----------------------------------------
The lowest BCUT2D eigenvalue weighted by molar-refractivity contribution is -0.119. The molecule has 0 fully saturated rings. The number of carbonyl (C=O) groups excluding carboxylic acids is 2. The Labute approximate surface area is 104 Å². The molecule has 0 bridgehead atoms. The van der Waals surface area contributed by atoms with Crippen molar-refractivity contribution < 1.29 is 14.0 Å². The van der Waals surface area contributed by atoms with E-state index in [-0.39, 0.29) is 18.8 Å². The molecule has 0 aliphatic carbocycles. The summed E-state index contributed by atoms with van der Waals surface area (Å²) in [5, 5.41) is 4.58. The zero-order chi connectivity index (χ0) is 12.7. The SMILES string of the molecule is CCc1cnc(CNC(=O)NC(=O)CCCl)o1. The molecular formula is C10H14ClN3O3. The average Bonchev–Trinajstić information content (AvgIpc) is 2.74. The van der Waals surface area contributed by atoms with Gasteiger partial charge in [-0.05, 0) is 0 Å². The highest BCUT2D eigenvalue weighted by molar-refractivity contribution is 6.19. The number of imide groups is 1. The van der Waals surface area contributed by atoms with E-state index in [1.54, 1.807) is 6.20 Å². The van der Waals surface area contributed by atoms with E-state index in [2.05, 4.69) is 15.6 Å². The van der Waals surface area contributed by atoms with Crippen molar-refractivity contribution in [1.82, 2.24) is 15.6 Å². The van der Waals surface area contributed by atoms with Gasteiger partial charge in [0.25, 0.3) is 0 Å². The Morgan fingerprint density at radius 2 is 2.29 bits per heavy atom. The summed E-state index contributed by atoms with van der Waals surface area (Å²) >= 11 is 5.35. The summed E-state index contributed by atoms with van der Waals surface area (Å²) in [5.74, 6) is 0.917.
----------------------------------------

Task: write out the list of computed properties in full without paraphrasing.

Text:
The lowest BCUT2D eigenvalue weighted by molar-refractivity contribution is -0.119. The molecule has 0 fully saturated rings. The number of carbonyl (C=O) groups excluding carboxylic acids is 2. The Labute approximate surface area is 104 Å². The molecule has 0 bridgehead atoms. The van der Waals surface area contributed by atoms with Crippen molar-refractivity contribution < 1.29 is 14.0 Å². The van der Waals surface area contributed by atoms with E-state index in [-0.39, 0.29) is 18.8 Å². The molecule has 0 aliphatic carbocycles. The summed E-state index contributed by atoms with van der Waals surface area (Å²) in [5, 5.41) is 4.58. The zero-order chi connectivity index (χ0) is 12.7. The SMILES string of the molecule is CCc1cnc(CNC(=O)NC(=O)CCCl)o1. The molecular formula is C10H14ClN3O3. The average Bonchev–Trinajstić information content (AvgIpc) is 2.74. The van der Waals surface area contributed by atoms with Gasteiger partial charge in [-0.05, 0) is 0 Å². The highest BCUT2D eigenvalue weighted by molar-refractivity contribution is 6.19. The number of imide groups is 1. The van der Waals surface area contributed by atoms with E-state index in [1.54, 1.807) is 6.20 Å². The van der Waals surface area contributed by atoms with E-state index in [2.05, 4.69) is 15.6 Å². The van der Waals surface area contributed by atoms with Crippen molar-refractivity contribution in [1.82, 2.24) is 15.6 Å². The van der Waals surface area contributed by atoms with Gasteiger partial charge in [0.25, 0.3) is 0 Å². The Morgan fingerprint density at radius 2 is 2.29 bits per heavy atom. The summed E-state index contributed by atoms with van der Waals surface area (Å²) >= 11 is 5.35. The summed E-state index contributed by atoms with van der Waals surface area (Å²) in [5.74, 6) is 0.917.